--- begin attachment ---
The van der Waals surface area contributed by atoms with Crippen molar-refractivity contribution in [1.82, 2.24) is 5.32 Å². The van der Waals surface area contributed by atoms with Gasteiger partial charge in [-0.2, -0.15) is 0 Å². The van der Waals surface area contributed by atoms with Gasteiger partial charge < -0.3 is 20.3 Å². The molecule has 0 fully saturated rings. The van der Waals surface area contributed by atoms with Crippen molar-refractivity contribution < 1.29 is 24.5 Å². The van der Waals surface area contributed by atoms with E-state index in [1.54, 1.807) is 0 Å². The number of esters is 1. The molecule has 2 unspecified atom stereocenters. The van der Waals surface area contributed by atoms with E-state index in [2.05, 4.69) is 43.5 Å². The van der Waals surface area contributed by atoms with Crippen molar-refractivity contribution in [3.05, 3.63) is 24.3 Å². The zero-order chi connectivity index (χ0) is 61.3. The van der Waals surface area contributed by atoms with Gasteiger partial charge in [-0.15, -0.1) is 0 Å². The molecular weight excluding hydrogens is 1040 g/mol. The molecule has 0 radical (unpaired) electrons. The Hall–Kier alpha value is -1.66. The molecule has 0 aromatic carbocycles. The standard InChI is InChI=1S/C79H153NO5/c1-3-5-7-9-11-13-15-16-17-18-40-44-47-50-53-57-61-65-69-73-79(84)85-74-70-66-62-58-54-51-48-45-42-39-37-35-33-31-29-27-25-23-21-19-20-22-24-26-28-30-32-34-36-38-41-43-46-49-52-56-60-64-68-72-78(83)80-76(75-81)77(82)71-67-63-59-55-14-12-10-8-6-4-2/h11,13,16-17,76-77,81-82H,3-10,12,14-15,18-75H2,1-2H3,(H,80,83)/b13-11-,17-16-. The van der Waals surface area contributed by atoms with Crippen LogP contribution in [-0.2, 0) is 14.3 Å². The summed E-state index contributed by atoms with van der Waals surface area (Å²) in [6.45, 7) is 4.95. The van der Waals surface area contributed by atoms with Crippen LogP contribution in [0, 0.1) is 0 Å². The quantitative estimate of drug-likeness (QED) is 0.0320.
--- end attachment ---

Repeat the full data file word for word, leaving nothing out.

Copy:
The van der Waals surface area contributed by atoms with Crippen molar-refractivity contribution in [1.82, 2.24) is 5.32 Å². The van der Waals surface area contributed by atoms with Gasteiger partial charge in [-0.2, -0.15) is 0 Å². The van der Waals surface area contributed by atoms with Gasteiger partial charge < -0.3 is 20.3 Å². The molecule has 0 fully saturated rings. The van der Waals surface area contributed by atoms with Crippen molar-refractivity contribution < 1.29 is 24.5 Å². The van der Waals surface area contributed by atoms with E-state index in [1.54, 1.807) is 0 Å². The number of esters is 1. The molecule has 2 unspecified atom stereocenters. The van der Waals surface area contributed by atoms with E-state index in [2.05, 4.69) is 43.5 Å². The van der Waals surface area contributed by atoms with Crippen molar-refractivity contribution in [3.05, 3.63) is 24.3 Å². The zero-order chi connectivity index (χ0) is 61.3. The van der Waals surface area contributed by atoms with Gasteiger partial charge in [-0.15, -0.1) is 0 Å². The molecular weight excluding hydrogens is 1040 g/mol. The molecule has 0 radical (unpaired) electrons. The Hall–Kier alpha value is -1.66. The molecule has 0 aromatic carbocycles. The standard InChI is InChI=1S/C79H153NO5/c1-3-5-7-9-11-13-15-16-17-18-40-44-47-50-53-57-61-65-69-73-79(84)85-74-70-66-62-58-54-51-48-45-42-39-37-35-33-31-29-27-25-23-21-19-20-22-24-26-28-30-32-34-36-38-41-43-46-49-52-56-60-64-68-72-78(83)80-76(75-81)77(82)71-67-63-59-55-14-12-10-8-6-4-2/h11,13,16-17,76-77,81-82H,3-10,12,14-15,18-75H2,1-2H3,(H,80,83)/b13-11-,17-16-. The van der Waals surface area contributed by atoms with Crippen LogP contribution in [-0.2, 0) is 14.3 Å². The summed E-state index contributed by atoms with van der Waals surface area (Å²) in [6.45, 7) is 4.95. The van der Waals surface area contributed by atoms with Crippen LogP contribution in [0, 0.1) is 0 Å². The quantitative estimate of drug-likeness (QED) is 0.0320.